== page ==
“Increasing the environmental awareness must start from the early years, already from a kindergarten”, Chairman of the Board of the Estonian Waterworks Association and Member of the Board of Matsalu Veevärk AS (Matsalu Waterworks) Hans Liibek said. “Children often set the best example for their parents. Water companies alone cannot ensure the living and environmental quality conditions if we only fight the consequences of pollution at the drinking water and wastewater treatment works. We need to understand that the water companies are not the polluters. Important is to convince the society that the drinking water is a limited resource that should not be taken for granted. In order to deliver this message, a greater emphasis must be placed on the development and implementation of national study programs in kindergartens and schools”.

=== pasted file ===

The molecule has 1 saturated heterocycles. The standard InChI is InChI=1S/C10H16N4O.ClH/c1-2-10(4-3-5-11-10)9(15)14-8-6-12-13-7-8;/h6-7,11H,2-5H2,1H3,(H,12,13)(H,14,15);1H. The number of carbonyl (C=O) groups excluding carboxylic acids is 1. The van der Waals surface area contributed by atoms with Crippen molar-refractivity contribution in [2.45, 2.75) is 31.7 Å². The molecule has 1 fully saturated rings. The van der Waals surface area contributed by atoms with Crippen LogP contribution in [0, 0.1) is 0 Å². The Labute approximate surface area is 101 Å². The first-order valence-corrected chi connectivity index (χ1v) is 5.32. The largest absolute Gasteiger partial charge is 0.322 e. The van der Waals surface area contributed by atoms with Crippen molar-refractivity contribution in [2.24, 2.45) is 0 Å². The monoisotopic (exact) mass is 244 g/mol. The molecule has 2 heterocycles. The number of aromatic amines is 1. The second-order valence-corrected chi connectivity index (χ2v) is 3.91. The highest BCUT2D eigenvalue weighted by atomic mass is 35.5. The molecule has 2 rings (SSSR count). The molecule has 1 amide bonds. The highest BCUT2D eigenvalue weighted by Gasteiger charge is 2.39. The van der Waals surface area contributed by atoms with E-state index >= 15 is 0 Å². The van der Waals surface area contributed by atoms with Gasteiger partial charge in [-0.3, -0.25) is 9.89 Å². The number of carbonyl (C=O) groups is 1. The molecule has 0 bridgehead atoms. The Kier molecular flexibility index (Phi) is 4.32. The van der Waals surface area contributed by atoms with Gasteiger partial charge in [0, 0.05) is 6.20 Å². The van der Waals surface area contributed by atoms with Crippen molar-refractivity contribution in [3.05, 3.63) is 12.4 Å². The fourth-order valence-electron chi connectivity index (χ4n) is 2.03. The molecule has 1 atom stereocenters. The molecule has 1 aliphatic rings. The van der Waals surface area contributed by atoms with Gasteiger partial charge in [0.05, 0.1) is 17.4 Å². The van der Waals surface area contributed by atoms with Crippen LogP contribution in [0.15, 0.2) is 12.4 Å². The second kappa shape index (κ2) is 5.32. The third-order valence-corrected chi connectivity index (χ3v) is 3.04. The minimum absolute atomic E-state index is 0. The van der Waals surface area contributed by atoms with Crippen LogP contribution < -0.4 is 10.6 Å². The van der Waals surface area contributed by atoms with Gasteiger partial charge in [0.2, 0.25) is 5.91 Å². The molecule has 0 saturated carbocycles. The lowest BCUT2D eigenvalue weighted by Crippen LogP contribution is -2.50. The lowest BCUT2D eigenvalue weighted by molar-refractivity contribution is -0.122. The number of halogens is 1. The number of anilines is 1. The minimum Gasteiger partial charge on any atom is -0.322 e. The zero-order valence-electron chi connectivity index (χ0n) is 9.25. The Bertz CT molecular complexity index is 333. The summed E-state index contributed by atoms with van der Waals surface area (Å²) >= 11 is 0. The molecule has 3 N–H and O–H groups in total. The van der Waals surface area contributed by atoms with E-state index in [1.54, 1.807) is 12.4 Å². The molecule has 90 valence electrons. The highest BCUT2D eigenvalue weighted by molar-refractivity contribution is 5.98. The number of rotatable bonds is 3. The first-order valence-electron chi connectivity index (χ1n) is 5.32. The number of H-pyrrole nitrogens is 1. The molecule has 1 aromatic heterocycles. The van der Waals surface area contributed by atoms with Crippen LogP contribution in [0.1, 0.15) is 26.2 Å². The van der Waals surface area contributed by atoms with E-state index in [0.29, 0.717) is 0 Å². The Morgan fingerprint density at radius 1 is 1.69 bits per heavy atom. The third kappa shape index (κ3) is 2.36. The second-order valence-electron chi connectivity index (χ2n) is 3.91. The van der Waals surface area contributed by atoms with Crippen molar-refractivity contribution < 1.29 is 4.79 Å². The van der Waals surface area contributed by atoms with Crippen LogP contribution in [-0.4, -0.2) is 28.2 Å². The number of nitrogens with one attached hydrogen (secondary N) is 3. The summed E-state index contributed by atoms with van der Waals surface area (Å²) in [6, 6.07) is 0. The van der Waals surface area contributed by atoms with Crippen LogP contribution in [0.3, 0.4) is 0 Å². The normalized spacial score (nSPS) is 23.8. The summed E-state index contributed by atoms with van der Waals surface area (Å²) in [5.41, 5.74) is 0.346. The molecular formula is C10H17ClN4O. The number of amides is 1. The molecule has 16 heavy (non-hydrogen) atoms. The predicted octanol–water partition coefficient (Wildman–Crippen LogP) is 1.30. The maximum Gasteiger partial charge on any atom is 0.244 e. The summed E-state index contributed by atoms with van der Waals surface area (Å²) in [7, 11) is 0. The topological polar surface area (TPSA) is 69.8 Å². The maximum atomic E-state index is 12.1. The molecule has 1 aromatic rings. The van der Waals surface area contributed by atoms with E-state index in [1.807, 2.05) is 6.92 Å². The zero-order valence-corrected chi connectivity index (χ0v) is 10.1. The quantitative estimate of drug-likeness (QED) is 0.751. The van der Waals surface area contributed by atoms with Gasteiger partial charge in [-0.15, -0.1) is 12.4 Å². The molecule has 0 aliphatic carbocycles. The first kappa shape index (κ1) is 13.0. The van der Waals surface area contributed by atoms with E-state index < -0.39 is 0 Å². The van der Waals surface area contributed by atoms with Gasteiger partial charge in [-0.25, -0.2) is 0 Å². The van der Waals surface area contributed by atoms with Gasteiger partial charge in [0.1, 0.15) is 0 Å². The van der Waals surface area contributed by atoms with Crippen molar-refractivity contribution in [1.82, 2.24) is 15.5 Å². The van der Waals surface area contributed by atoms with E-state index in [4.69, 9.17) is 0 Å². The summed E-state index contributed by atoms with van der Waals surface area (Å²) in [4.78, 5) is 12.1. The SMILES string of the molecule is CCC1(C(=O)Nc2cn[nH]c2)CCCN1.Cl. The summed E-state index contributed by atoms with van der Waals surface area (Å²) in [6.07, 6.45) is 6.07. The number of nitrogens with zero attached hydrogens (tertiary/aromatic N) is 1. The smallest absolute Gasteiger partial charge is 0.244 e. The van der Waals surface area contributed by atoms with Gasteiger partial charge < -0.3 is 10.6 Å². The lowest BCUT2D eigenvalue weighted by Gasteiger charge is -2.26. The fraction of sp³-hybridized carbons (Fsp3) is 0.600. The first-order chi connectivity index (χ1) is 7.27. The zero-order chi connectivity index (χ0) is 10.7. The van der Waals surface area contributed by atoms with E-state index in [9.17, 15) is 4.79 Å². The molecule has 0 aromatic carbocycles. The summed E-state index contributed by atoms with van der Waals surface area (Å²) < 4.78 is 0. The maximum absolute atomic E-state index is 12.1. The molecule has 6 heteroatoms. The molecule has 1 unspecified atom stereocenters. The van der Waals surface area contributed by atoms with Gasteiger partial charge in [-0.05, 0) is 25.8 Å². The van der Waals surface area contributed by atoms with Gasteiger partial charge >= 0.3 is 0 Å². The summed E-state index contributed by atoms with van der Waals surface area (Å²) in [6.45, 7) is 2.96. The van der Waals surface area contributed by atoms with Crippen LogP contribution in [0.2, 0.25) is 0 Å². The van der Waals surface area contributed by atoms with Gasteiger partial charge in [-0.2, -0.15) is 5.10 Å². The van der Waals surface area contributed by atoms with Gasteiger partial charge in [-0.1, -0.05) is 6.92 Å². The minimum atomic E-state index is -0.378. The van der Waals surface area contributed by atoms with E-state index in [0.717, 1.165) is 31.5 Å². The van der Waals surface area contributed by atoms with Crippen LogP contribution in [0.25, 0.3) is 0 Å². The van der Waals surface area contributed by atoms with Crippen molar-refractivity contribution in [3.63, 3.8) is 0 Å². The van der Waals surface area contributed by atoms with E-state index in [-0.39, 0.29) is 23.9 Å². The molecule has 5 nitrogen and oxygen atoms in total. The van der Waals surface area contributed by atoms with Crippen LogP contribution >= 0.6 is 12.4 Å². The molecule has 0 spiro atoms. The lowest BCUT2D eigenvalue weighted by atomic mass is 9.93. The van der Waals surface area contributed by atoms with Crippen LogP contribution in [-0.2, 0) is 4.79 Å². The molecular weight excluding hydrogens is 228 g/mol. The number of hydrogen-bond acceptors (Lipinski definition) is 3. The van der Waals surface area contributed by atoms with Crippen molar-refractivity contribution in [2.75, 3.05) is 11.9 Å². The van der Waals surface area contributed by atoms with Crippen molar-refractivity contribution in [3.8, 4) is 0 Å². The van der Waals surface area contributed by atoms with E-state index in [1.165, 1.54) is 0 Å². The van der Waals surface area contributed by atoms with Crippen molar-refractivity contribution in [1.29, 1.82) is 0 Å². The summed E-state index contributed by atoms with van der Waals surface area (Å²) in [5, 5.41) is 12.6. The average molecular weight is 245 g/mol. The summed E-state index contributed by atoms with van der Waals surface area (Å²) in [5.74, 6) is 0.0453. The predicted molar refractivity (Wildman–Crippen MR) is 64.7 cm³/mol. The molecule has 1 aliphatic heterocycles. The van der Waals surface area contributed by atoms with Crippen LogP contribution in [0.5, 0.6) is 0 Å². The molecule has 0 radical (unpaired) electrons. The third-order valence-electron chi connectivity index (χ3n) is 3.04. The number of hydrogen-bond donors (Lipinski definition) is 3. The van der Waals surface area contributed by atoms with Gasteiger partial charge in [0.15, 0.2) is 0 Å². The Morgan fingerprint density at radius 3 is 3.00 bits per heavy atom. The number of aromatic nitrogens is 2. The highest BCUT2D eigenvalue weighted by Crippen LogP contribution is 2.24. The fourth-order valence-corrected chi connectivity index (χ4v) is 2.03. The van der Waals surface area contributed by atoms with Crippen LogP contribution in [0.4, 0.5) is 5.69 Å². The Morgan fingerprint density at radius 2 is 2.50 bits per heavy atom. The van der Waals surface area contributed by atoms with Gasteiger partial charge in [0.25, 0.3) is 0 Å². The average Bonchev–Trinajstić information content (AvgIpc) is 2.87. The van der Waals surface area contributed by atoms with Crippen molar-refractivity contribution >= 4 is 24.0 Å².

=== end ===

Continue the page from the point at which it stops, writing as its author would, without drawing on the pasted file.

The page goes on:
“The key to the protection of drinking water, surface water and ground water is a specific legislative framework that we think should in the future follow the ‘polluter pays’ principle,” Managing Director of the Estonian Waterworks Association Vahur Tarkmees said. “Fighting the pollutants only at the urban wastewater treatment works is not sustainable nor efficient. Therefore, EVEL proposes to set and apply national control over the pollutants already at the source of their delivery, usage and origin”.
According to Vahur Tarkmees, the heads of state need to recognize in the reality that the water services are of vital importance, similarly to, for example, medicine. “Unfortunately, today the principle holds as if there is no problem as long as the clean water keeps running from the tap. However, current regulations do not ensure the sustainability of a high-quality water service in 10 years run”, Tarkmees admitted. “For instance, the majority of large-scale investments of this sector in the post-soviet period have been financed from the European Union Structural Funds, which are starting to run out now. For this money, ca ¾ of the medium-sized water companies have renewed their infrastructures. What next, where to get money to solve unexpected crisis situations? Today, most of the water companies are not capable for this and the current legislation does not allow them to collect money for this, either”.